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new hot papers - 2010

January 2010 Download this article
 
Jason Tylianakis talks with ScienceWatch.com and answers a few questions about this month's New Hot Paper in the field of Environment/Ecology.
Jason Tylianakis Article Title: Global change and species interactions in terrestrial ecosystems
Authors: Tylianakis, JM;Didham, RK;Bascompte, J;Wardle, DA
Journal: ECOL LETT, Volume: 1, Issue: 12, Page: 1351-1363, Year: DEC 2008
* Univ Canterbury, Sch Biol Sci, Private Bag 4800, Christchurch 8140, New Zealand.
* Univ Canterbury, Sch Biol Sci, Christchurch 8140, New Zealand.
(addresses have been truncated.)

  Why do you think your paper is highly cited?

Global changes to the Earth's ecosystems are possibly the greatest combined challenge that humanity must face. These changes are often studied independently, but their effects are likely to be interactive, which could exacerbate or even mitigate the effect of each driver in isolation, and have potentially devastating consequences for the structure and functioning of communities and ecosystems. Our paper brings together a large body of research on how these changes affect interactions between different species from different systems, and thus it provides an insight into what we may expect in the future.

  Does it describe a new discovery, methodology, or synthesis of knowledge?

"Hopefully, researchers and policymakers will place more emphasis on managing multiple drivers of environmental change, rather than treating each problem (e.g., climate change) in isolation."

It is a synthesis of nearly 700 published studies documenting the effects of all five major global environmental change drivers on a broad suite of species interactions.

  Would you summarize the significance of your paper in layman's terms?

There are no longer any ecosystems on Earth that are untouched by human influence. Global environmental changes drive extinctions and alter species distributions, and recent evidence now shows pervasive impacts on a variety of interactions between species. Species interactions are critically important for ecosystem stability and functioning, yet their fragility makes them vulnerable to environmental changes.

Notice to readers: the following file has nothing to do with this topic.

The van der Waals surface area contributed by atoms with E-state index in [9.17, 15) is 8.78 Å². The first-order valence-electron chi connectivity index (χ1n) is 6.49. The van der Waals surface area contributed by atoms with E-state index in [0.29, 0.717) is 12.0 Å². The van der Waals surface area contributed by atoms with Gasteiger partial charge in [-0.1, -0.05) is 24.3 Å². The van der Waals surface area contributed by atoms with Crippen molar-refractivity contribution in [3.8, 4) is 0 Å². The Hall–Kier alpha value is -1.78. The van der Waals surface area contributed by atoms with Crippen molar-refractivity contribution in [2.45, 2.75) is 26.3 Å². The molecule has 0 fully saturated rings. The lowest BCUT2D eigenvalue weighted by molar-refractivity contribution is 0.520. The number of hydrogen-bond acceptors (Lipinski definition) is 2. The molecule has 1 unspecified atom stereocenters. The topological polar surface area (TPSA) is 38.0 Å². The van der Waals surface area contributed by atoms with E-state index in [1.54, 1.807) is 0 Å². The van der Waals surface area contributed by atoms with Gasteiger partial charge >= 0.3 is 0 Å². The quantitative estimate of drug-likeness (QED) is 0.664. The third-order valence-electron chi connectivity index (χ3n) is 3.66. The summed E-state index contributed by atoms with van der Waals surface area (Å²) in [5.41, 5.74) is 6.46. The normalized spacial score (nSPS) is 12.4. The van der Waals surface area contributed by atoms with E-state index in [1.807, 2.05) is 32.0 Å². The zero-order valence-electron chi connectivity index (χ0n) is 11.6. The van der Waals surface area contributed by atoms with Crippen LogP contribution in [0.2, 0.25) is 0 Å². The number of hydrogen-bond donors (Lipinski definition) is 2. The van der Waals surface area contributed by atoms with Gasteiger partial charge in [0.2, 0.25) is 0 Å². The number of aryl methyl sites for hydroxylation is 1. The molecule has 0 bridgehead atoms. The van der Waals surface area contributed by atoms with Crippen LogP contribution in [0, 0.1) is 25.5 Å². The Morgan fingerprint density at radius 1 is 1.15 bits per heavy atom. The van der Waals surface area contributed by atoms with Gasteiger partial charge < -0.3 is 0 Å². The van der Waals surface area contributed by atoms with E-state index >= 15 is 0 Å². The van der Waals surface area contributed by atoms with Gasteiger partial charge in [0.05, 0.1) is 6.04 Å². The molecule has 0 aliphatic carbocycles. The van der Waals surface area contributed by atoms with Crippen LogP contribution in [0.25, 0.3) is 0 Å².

Each of the major drivers of global change (CO2 enrichment, nitrogen deposition, climate change, biotic exchanges, and land-use change) have direct effects on species interactions, but the interactions between multiple drivers acting simultaneously hinder predictions of future responses. Summing up these individual changes across entire networks of species interactions yields unanticipated effects on ecosystems and the services they provide.

  How did you become involved in this research, and were there any problems along the way? Where do you see your research leading in the future?

Sooner or later, all field ecologists are confronted with the effects of human changes to the environment. It's almost impossible to avoid the topic. My lab group is currently working on responses of multitrophic communities and networks of interacting species to different environmental changes, and the impact of these on ecosystem stability and functioning.

  Do you foresee any social or political implications for your research?

Hopefully, researchers and policymakers will place more emphasis on managing multiple drivers of environmental change, rather than treating each problem (e.g., climate change) in isolation.

Dr. Jason M. Tylianakis
Senior Lecturer
School of Biological Sciences
University of Canterbury
Christchurch, New Zealand

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KEYWORDS: CLIMATE CHANGE; CO2; COMPETITION; DISEASE; FOOD WEB; GLOBAL WARMING; INTERACTION EFFECT; LAND-USE CHANGE; MYCORRHIZA; NITROGEN DEPOSITION; PARASITE; POLLINATION; SEED DISPERSAL; ELEVATED ATMOSPHERIC CO2; MYCORRHIZAL FUNGAL COMMUNITIES; PLANT-HERBIVORE INTERACTIONS; ANIMAL MUTUALISTIC NETWORKS; WEAK TROPHIC INTERACTIONS; RECENT CLIMATE-CHANGE; FOOD WEBS; NITROGEN DEPOSITION; CARBON-DIOXIDE; HABITAT LOSS.

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2010 : January 2010 - New Hot Papers : Jason Tylianakis on Global Changes to the Earth's Ecosystems